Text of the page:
Carroll official to head city schools team

State appointee to oversee court-ordered overhaul of special-education system

August 23, 2005|By Sara Neufeld | Sara Neufeld,SUN STAFF

A longtime Carroll County schools administrator will head a team of managers with far-reaching powers to overhaul the city school system's troubled special-education program.

State school officials announced yesterday that Harry T. Fogle, Carroll's assistant superintendent of school management and instruction, will lead a team of eight managers who will oversee transportation, guidance, human resources and other key departments in the city school system. Although a federal judge has told the state to limit the managers' efforts to special education, their powers will be broad because special-education cuts across many areas of the school system.

U.S. District Judge Marvin J. Garbis, who oversees a 21-year-old special-education lawsuit, issued an emergency order Aug. 12 authorizing the state intervention, which is unprecedented in Maryland. He wrote that it represents "the only realistic hope that the special-education students in [Baltimore] will not, for yet another year, be deprived of what they need and are entitled to receive."

Fogle, 55, has overseen special education, curriculum and instruction, and student services in Carroll, a school system with 28,800 students. The Baltimore school system has 87,000 students, nearly 15,000 of whom receive special-education services. State Superintendent Nancy S. Grasmick said she will name the other eight administrators this week or early next week.

An educator for 33 years, Fogle does not have experience working in an urban school system. State officials said the key components of a good special-education program - transporting students to school, giving them the services they need and making sure they have access to a high-quality curriculum - are the same everywhere.

City schools officials have characterized the state intervention as a takeover, but Grasmick vehemently disputes that characterization. Grasmick emphasized at a news conference yesterday that Fogle's mission is to work with city schools administrators and help them to build the capacity to operate themselves. She said she would love to see the managers able to end the five-year intervention early.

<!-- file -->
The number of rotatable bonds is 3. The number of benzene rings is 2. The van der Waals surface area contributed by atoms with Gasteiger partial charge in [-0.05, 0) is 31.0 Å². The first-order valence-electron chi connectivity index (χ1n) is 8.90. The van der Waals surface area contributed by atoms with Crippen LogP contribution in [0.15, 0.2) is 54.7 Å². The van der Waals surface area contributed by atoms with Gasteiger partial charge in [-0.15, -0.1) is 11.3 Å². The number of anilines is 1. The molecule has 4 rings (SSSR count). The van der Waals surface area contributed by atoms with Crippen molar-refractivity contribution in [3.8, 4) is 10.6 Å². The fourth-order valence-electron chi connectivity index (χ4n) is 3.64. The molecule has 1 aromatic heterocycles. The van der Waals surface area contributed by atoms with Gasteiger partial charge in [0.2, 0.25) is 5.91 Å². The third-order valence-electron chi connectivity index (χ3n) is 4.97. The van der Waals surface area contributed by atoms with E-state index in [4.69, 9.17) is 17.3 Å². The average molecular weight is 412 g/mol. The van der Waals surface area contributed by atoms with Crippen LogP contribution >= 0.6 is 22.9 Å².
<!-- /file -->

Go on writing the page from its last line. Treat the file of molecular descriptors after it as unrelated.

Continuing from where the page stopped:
School system spokeswoman Edie House said schools Chief Executive Officer Bonnie S. Copeland met with Fogle briefly yesterday and looks forward to working with him. City schools officials have said they will comply with Garbis' order even though they are disappointed by it.

In announcing Fogle's appointment, Grasmick said she had been looking for someone who understands administration, instruction and special education.

"This is a person who not only understands central office administration, but how it translates to real schools and real children every single day," she said of Fogle.

The major problem with special education in the city that led Garbis to order state intervention was a repeated failure to provide disabled students with the speech therapy, counseling and other services to which they are legally entitled.

Lawyers for the Maryland Disability Law Center, which sued the city and the state in 1984 on behalf of special-education students and had asked Garbis this summer to order a more drastic intervention, said they are encouraged by Fogle's appointment.

"He's a person you can have a conversation with, a person you can work with, because he cares about kids," said Leslie Seid Margolis, an attorney who has worked with Fogle on statewide special-education committees. "How that will translate in Baltimore City, which is a very different place than Carroll County, I don't know, but our history has been a pretty good one. ... I find him refreshingly honest."

Grasmick said she is looking to hire administrators from other Maryland school systems. She said superintendents around the state have been "incredibly cooperative" in agreeing to give up top administrators so close to the beginning of the new school year.

Fogle said he is excited and nervous about his new job, which he officially begins Monday, the first day of school. He will earn $165,000 a year plus benefits, less than the $170,000 the state said in court papers it would pay the lead administrator.

Fogle said he plans to move to Baltimore by mid-September from Hagerstown, where he and his wife moved a few months ago as they planned to ease into retirement. He said he decided to change course when Grasmick approached him last week because "I really believe that the children of Baltimore City deserve more than they've gotten in the past."

Fogle said he will have an open-door policy for parents with concerns, and will make himself accessible by phone. He also said he hopes to have a collaborative relationship with city school staff, although he cautioned, "I do not accept excuses when children don't learn."

He continued: "If I mess up, and I probably will, I'll be the first to say I did. I won't blame it on someone else."

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